Thursday, December 17, 2009

Sol Price—A Retail Revolutionary

We were saddened to hear about the passing of Sol Price, a retail legend who revolutionized retailing over the past several decades. We also have some very personal links to Sol, and can trace McMillanDoolittle origins almost directly to that era of profound retail change.

For those not aware, Sol Price founded Price Club, which was the original membership warehouse concept pre-dating any of the efforts we see today. He almost single-handedly created the notion of this business, which is now well over a $100 billion business in the US and taking root internationally as well.

It all started with Sol Price in a single club in San Diego in 1976. Sol had the revolutionary idea of re-inventing the productivity chain in retail: Carry a few of the absolutely critical sku’s, sell in incredible tonnage, with great velocity, at extremely low margins and charge membership fees paid for by consumers for the privilege of shopping. And, being the brilliant merchant that he was, Sol also figured out that creating a treasure hunt environment that mixed unexpected surprises with the staples would keep customers loyal and coming back again and again. In the process, he created retail stores that drove volumes in excess of $100 million, unheard of that time and still rare today.

While we are all now familiar with how the model works, so many pieces were so radical at the time that his ideas were dismissed by many in retail. Of course, there were a few people paying close attention. Jim Sinegal of Costco worked for Sol Price and later launched his own concept and eventually acquired Price Club. Our founder, Sid Doolittle, was an early follower as well, and partnered to open The Warehouse Club in the Chicago market. Other early models included BJ’s, The Wholesale Club, and Pace. And, there was a guy named Sam Walton who used to visit Sid Doolittle at his first Chicago location on the weekends…..600 stores and nearly $50 billion in revenues later, Sam’s Club remains a staple of US shopping.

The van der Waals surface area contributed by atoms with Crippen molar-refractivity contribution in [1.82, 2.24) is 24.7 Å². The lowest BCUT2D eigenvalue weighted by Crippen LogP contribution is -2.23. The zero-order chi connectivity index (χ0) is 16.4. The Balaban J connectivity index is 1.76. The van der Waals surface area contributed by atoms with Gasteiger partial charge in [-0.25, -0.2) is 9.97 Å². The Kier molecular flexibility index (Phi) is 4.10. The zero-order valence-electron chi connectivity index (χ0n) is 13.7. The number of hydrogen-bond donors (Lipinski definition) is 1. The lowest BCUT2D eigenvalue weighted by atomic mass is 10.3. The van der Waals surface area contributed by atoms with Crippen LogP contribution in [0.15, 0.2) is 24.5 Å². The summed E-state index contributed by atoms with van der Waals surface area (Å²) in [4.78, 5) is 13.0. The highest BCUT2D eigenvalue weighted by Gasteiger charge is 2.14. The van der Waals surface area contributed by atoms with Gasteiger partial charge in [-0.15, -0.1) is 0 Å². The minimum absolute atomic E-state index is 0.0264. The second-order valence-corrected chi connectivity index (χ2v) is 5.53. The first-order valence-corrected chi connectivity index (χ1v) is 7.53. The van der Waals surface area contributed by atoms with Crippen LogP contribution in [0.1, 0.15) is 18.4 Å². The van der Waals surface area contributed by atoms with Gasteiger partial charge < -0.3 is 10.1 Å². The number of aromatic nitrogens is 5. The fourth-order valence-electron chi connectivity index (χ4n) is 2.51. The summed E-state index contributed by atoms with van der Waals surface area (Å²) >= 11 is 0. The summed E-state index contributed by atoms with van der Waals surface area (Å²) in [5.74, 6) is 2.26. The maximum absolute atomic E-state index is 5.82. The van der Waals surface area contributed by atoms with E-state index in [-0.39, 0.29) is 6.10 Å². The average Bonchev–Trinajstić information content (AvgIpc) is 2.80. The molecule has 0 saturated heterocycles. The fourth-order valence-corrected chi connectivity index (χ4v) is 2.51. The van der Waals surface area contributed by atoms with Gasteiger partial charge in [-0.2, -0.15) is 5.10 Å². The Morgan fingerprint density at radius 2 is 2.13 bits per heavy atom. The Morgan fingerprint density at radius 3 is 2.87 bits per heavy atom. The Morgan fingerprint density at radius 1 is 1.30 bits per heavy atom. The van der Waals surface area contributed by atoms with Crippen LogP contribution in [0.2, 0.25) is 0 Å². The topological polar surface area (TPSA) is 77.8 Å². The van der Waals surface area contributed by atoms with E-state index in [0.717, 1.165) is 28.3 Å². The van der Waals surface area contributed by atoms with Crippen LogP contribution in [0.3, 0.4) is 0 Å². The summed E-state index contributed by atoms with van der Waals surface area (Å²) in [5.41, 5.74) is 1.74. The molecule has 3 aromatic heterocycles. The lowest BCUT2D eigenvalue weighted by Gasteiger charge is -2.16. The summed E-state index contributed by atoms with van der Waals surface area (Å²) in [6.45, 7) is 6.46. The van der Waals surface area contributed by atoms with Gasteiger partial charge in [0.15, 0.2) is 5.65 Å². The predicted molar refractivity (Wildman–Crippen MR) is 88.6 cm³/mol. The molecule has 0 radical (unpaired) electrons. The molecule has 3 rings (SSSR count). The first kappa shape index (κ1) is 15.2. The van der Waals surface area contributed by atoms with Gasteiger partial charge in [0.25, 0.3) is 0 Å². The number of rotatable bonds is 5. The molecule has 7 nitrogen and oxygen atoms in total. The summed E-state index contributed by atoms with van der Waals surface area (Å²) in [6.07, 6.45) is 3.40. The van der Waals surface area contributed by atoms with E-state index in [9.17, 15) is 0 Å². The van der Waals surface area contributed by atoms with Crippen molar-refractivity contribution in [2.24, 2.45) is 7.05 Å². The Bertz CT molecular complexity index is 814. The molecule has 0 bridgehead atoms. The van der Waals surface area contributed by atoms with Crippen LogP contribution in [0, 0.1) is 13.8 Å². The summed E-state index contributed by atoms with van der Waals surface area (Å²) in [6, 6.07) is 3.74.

For many of us who have worked at McMillanDoolittle for a long time, we had the privilege of learning the lessons of high productivity retail from Sid Doolittle first hand. For such a simple idea, execution becomes incredibly complex and razor thin margins necessitate an extreme focus on all of the levers of retail profitability. But, while the clubs have been around now for 30+ years, the lessons of productivity are slow to take hold. Even today, with all of the analytical tools at a retailer’s disposal, the club model still produces 50 to 100 times the productivity per sku than the retail models it competes against—drug stores, supermarkets, discounters and supercenters.

In our book, Greentailing and Other Revolutions in Retailing, we began our discussion reviewing historic revolutions in retail, ranging from the birth of the supercenter to the advent of the Internet. And, there was certainly a prominent place in that discussion of the contributions of Sol Price and clubs. In an era of so much sameness, the real innovators tend to stick out. Sol Price was one of the true icons of modern retailing.

1 comment:

  1. A very nice remembrance of a real industry leader. I too had my career intersect with his in several meaningful ways.

    First, I had an aunt by marriage become his second or third wife for a short while.

    Second, Sol tried to hire me to become his V.P. of Real Estate but his "best offer" was well below the salery I was then earning! (He thought that his offer of stock should have been enough to capture my imagination).

    Finally, I successfully negotiated with him to lease space in several former Price Club stores he owned personally that Costco did not want to buy when they acquired the Price Club. It turned out that Sol badly miscalculated the renovation costs and he later confessed they were two of the worst deals he had ever made.

    However your characterization of Sol as someone who "revolutionized" retailing is a bit extreme. I would characterize him as someone who advanced retailing through "evolution" rather than "revolution" because there were many retailers (mostly supermarkets) that sold their goods on pallets with limited selection and high turnover. I can still remember walking through White Front, GEX,GEM and others in the 1960s and watching the stock boys use their box cutters to open the tops of the top cases and then simply walk away. I was jealous because I could easily remember my days of restocking shelves in the various retailers that I worked and having to stamp each item and place it on a clean shelf.